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Minocycline May Slow Progression From Clinically Isolated Syndrome to MS


















Minocycline, a broad-spectrum tetracycline antibiotic, reduces risk of conversion from clinically isolated syndrome (CIS) to MS.

Minocycline, a broad-spectrum tetracycline antibiotic, reduces risk of conversion from clinically isolated syndrome (CIS) to MS.Minocycline, a broad-spectrum tetracycline antibiotic, reduces risk of conversion from clinically isolated syndrome (CIS) to MS.

Minocycline, a broad-spectrum tetracycline antibiotic, reduces risk of conversion from clinically isolated syndrome (CIS) to MS, according to a multicenter study from Canada reported in the New England Journal of Medicine.1 Compared with placebo, CIS conversion at 6 months was significantly reduced with 100 mg minocycline, although the effect was not fully sustained to 24 months.

For the Minocycline in MS Study, a total of 142 participants from 12 Canadian MS clinics (identified as having CIS) were randomly assigned to receive minocycline (n=72) or placebo (n=70). Mean age was 35.8 and two-thirds of participants (68.3%) were women. At the primary end point of 6 months, the unadjusted conversion rate for placebo was 61%, compared with 33.4% for minocycline, representing a difference of 27.6% (95% CI, range 11.4 to 43.9; P =.001).

“The adjusted rate reaching MS in our placebo group was 74.2%, which is about 10% lower than the rates in other trials: 85% in the Betaseron trial, 85.8% in the Rebif trial, over 85% in the Aubagio trial, and 87.1% in the oral cladribine trial,” study co-investigator Luanne Metz, MD, FRCPC, section chief, division of neurology at the University of Calgary, Alberta, Canada, told Neurology Advisor.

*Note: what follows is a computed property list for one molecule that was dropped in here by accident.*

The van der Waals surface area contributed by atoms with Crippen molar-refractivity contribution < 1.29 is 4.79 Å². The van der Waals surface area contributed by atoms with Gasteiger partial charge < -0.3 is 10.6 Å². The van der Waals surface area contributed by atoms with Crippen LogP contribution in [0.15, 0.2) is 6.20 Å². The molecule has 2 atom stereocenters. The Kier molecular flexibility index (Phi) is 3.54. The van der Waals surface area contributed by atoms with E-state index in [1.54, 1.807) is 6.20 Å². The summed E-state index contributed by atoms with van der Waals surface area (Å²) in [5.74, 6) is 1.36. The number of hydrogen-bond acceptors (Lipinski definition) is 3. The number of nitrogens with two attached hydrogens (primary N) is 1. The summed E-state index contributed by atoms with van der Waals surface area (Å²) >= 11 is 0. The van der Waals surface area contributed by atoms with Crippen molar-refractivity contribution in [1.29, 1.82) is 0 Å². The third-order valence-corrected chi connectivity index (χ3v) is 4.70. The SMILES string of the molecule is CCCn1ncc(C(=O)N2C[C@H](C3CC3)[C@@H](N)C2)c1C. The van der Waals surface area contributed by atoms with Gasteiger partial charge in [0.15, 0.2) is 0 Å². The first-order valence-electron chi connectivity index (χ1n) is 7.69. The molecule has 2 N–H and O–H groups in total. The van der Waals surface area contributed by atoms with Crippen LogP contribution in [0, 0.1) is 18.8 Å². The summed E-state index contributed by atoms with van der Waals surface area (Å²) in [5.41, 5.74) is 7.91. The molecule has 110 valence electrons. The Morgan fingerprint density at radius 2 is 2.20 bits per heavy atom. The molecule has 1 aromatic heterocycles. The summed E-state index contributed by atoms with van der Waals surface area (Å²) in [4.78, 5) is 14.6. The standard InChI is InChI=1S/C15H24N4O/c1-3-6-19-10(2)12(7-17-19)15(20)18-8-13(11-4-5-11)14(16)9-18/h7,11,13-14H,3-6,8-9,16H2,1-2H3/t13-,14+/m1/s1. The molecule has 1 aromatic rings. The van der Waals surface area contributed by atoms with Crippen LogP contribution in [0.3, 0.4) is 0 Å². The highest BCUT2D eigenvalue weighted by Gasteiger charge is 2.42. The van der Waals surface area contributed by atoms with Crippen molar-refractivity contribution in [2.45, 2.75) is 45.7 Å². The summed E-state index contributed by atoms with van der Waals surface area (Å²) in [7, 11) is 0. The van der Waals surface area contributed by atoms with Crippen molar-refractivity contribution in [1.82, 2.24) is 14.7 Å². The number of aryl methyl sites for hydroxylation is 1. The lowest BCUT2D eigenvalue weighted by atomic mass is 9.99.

The main limitation of the trial was sample size. “We had very few patients by 24 months though, as all of these other trials started with 2.5-3 times as many patients per treatment arm [and] so still had enough patients at the end [of the study] to get a more precise estimate of the average outcome; our estimate was quite imprecise because there were fewer people left to include in the average,” Dr Metz said, referring to withdrawals from their study due to adverse events (AEs), which were higher in the minocycline group than in the placebo group (86.1% vs 61.4%, P =.001). Minor AEs were significantly more frequent in the minocycline group compared with the placebo group, including rash, affecting 15.3% vs 2.9%, (P =.01), dental discoloration (8.3% vs 0%, P =.01), and dizziness (13.9% vs 1.4%, P =.005).

Still, the study indicated a benefit to clinical use of minocycline in CIS. “There was a similar benefit to that seen with other treatments and the benefit was maintained at 12 months,” Dr Metz added. “There is no biological reason why [the] benefit would be lost and every patient is monitored to determine if the treatment they start is working and tolerable by them. If there were no monitoring it would be prudent to consider a therapy that works in a greater proportion of people or has evidence of longer effect, but nobody with MS in North America is likely to go more than a year without an MRI to see if their treatment is effective. Even if this drug is only used short term from the time CIS is confirmed until insurance approvals are made and another drug is started, it has value. It is so inexpensive that it can be prescribed immediately with no insurance issues and is affordable for many who have no insurance,” she said.

Story Source: The above story is based on materials provided by NEUROLOGYADVISOR
Note: Materials may be edited for content and length

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